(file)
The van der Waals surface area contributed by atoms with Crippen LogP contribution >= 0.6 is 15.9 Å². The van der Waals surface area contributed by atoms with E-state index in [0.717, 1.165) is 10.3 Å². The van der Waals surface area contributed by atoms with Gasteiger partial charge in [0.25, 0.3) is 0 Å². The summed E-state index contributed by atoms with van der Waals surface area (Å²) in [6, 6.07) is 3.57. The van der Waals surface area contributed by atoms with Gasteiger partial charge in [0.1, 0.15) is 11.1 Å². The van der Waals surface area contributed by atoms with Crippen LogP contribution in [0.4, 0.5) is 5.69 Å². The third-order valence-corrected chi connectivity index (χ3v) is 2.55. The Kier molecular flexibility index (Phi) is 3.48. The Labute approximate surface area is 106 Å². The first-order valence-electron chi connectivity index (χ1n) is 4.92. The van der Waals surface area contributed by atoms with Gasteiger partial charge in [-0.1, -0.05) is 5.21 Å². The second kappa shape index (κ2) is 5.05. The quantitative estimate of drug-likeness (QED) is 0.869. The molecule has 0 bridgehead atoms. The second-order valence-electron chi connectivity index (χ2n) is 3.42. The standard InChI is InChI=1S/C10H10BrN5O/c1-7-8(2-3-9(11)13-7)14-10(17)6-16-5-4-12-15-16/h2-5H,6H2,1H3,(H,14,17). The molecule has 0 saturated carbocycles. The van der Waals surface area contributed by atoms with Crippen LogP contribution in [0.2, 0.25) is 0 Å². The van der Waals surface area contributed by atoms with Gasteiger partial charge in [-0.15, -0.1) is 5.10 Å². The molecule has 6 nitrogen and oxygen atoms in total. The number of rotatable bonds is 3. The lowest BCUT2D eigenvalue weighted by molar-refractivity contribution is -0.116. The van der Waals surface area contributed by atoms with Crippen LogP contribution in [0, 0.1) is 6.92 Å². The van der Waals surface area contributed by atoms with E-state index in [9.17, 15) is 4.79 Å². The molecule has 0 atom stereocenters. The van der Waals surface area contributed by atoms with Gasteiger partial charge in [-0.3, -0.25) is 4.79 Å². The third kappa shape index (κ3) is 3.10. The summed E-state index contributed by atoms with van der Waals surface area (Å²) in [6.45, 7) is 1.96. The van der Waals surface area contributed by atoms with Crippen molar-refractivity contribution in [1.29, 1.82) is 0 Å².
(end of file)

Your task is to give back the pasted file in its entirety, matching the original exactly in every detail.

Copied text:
The van der Waals surface area contributed by atoms with Crippen LogP contribution >= 0.6 is 15.9 Å². The van der Waals surface area contributed by atoms with E-state index in [0.717, 1.165) is 10.3 Å². The van der Waals surface area contributed by atoms with Gasteiger partial charge in [0.25, 0.3) is 0 Å². The summed E-state index contributed by atoms with van der Waals surface area (Å²) in [6, 6.07) is 3.57. The van der Waals surface area contributed by atoms with Gasteiger partial charge in [0.1, 0.15) is 11.1 Å². The van der Waals surface area contributed by atoms with Crippen LogP contribution in [0.4, 0.5) is 5.69 Å². The third-order valence-corrected chi connectivity index (χ3v) is 2.55. The Kier molecular flexibility index (Phi) is 3.48. The Labute approximate surface area is 106 Å². The first-order valence-electron chi connectivity index (χ1n) is 4.92. The van der Waals surface area contributed by atoms with Gasteiger partial charge in [-0.1, -0.05) is 5.21 Å². The second kappa shape index (κ2) is 5.05. The quantitative estimate of drug-likeness (QED) is 0.869. The molecule has 0 bridgehead atoms. The second-order valence-electron chi connectivity index (χ2n) is 3.42. The standard InChI is InChI=1S/C10H10BrN5O/c1-7-8(2-3-9(11)13-7)14-10(17)6-16-5-4-12-15-16/h2-5H,6H2,1H3,(H,14,17). The molecule has 0 saturated carbocycles. The van der Waals surface area contributed by atoms with Crippen LogP contribution in [0.2, 0.25) is 0 Å². The van der Waals surface area contributed by atoms with Gasteiger partial charge in [-0.15, -0.1) is 5.10 Å². The molecule has 6 nitrogen and oxygen atoms in total. The number of rotatable bonds is 3. The lowest BCUT2D eigenvalue weighted by molar-refractivity contribution is -0.116. The van der Waals surface area contributed by atoms with Crippen LogP contribution in [0, 0.1) is 6.92 Å². The van der Waals surface area contributed by atoms with E-state index in [9.17, 15) is 4.79 Å². The molecule has 0 atom stereocenters. The van der Waals surface area contributed by atoms with Gasteiger partial charge in [-0.3, -0.25) is 4.79 Å². The third kappa shape index (κ3) is 3.10. The summed E-state index contributed by atoms with van der Waals surface area (Å²) in [6.45, 7) is 1.96. The van der Waals surface area contributed by atoms with Crippen molar-refractivity contribution in [1.29, 1.82) is 0 Å².